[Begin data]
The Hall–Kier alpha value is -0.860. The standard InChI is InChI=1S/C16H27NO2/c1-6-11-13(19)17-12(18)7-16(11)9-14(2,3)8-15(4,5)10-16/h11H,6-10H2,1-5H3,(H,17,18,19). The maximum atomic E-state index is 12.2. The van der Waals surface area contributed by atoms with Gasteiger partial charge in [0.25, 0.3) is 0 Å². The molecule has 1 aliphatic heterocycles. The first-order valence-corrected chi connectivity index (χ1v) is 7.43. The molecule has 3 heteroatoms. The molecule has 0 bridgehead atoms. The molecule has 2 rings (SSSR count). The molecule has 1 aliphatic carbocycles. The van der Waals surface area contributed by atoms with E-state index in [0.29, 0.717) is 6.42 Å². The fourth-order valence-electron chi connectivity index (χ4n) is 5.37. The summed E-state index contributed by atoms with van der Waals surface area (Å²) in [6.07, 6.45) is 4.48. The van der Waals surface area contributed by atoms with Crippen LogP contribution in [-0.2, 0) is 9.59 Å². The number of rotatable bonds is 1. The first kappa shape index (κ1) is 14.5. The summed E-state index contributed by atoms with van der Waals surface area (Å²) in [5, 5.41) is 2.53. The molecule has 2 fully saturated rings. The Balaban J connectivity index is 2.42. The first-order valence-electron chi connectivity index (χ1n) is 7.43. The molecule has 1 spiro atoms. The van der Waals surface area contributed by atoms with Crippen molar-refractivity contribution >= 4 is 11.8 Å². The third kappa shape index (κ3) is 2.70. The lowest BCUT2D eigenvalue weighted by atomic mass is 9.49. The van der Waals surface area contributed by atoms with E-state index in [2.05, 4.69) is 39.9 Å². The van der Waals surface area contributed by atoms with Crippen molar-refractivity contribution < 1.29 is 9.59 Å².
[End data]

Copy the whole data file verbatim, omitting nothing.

The Hall–Kier alpha value is -0.860. The standard InChI is InChI=1S/C16H27NO2/c1-6-11-13(19)17-12(18)7-16(11)9-14(2,3)8-15(4,5)10-16/h11H,6-10H2,1-5H3,(H,17,18,19). The maximum atomic E-state index is 12.2. The van der Waals surface area contributed by atoms with Gasteiger partial charge in [0.25, 0.3) is 0 Å². The molecule has 1 aliphatic heterocycles. The first-order valence-corrected chi connectivity index (χ1v) is 7.43. The molecule has 3 heteroatoms. The molecule has 0 bridgehead atoms. The molecule has 2 rings (SSSR count). The molecule has 1 aliphatic carbocycles. The van der Waals surface area contributed by atoms with E-state index in [0.29, 0.717) is 6.42 Å². The fourth-order valence-electron chi connectivity index (χ4n) is 5.37. The summed E-state index contributed by atoms with van der Waals surface area (Å²) in [6.07, 6.45) is 4.48. The van der Waals surface area contributed by atoms with Crippen LogP contribution in [-0.2, 0) is 9.59 Å². The number of rotatable bonds is 1. The first kappa shape index (κ1) is 14.5. The summed E-state index contributed by atoms with van der Waals surface area (Å²) in [5, 5.41) is 2.53. The molecule has 2 fully saturated rings. The Balaban J connectivity index is 2.42. The first-order valence-electron chi connectivity index (χ1n) is 7.43. The molecule has 1 spiro atoms. The van der Waals surface area contributed by atoms with Crippen molar-refractivity contribution >= 4 is 11.8 Å². The third kappa shape index (κ3) is 2.70. The lowest BCUT2D eigenvalue weighted by atomic mass is 9.49. The van der Waals surface area contributed by atoms with E-state index in [2.05, 4.69) is 39.9 Å². The van der Waals surface area contributed by atoms with Crippen molar-refractivity contribution < 1.29 is 9.59 Å².